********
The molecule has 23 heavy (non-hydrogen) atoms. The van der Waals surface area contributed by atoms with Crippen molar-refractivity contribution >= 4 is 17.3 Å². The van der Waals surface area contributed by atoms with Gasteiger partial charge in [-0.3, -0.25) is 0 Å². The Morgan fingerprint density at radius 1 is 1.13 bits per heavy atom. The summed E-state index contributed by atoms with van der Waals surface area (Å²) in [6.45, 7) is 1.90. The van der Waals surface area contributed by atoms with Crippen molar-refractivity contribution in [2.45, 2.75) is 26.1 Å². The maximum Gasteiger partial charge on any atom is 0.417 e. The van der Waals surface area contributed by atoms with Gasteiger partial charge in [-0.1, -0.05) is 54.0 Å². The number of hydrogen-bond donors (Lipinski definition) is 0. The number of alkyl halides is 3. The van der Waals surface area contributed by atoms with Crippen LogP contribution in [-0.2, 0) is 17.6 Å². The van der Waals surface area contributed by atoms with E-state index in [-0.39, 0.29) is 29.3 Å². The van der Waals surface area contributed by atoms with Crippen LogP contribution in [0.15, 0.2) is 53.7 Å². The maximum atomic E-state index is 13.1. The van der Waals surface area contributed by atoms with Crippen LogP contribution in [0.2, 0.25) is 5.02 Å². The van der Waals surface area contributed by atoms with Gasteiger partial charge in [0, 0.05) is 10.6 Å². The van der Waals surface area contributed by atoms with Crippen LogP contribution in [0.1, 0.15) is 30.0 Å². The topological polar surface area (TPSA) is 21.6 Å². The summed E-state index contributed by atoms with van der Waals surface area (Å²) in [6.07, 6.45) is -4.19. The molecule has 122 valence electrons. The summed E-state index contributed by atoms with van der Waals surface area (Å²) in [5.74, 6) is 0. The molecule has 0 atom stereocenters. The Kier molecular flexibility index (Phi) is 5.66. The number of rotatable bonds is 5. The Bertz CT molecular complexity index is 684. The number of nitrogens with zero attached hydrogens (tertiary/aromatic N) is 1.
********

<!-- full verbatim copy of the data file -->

The molecule has 23 heavy (non-hydrogen) atoms. The van der Waals surface area contributed by atoms with Crippen molar-refractivity contribution >= 4 is 17.3 Å². The van der Waals surface area contributed by atoms with Gasteiger partial charge in [-0.3, -0.25) is 0 Å². The Morgan fingerprint density at radius 1 is 1.13 bits per heavy atom. The summed E-state index contributed by atoms with van der Waals surface area (Å²) in [6.45, 7) is 1.90. The van der Waals surface area contributed by atoms with Crippen molar-refractivity contribution in [2.45, 2.75) is 26.1 Å². The maximum Gasteiger partial charge on any atom is 0.417 e. The van der Waals surface area contributed by atoms with Gasteiger partial charge in [-0.1, -0.05) is 54.0 Å². The number of hydrogen-bond donors (Lipinski definition) is 0. The number of alkyl halides is 3. The van der Waals surface area contributed by atoms with Crippen LogP contribution in [-0.2, 0) is 17.6 Å². The van der Waals surface area contributed by atoms with E-state index in [-0.39, 0.29) is 29.3 Å². The van der Waals surface area contributed by atoms with Crippen LogP contribution in [0.15, 0.2) is 53.7 Å². The maximum atomic E-state index is 13.1. The van der Waals surface area contributed by atoms with Crippen LogP contribution in [0.2, 0.25) is 5.02 Å². The van der Waals surface area contributed by atoms with Gasteiger partial charge in [0, 0.05) is 10.6 Å². The van der Waals surface area contributed by atoms with Crippen LogP contribution in [0.1, 0.15) is 30.0 Å². The topological polar surface area (TPSA) is 21.6 Å². The summed E-state index contributed by atoms with van der Waals surface area (Å²) in [6.07, 6.45) is -4.19. The molecule has 122 valence electrons. The summed E-state index contributed by atoms with van der Waals surface area (Å²) in [5.74, 6) is 0. The molecule has 0 atom stereocenters. The Kier molecular flexibility index (Phi) is 5.66. The number of rotatable bonds is 5. The Bertz CT molecular complexity index is 684. The number of nitrogens with zero attached hydrogens (tertiary/aromatic N) is 1.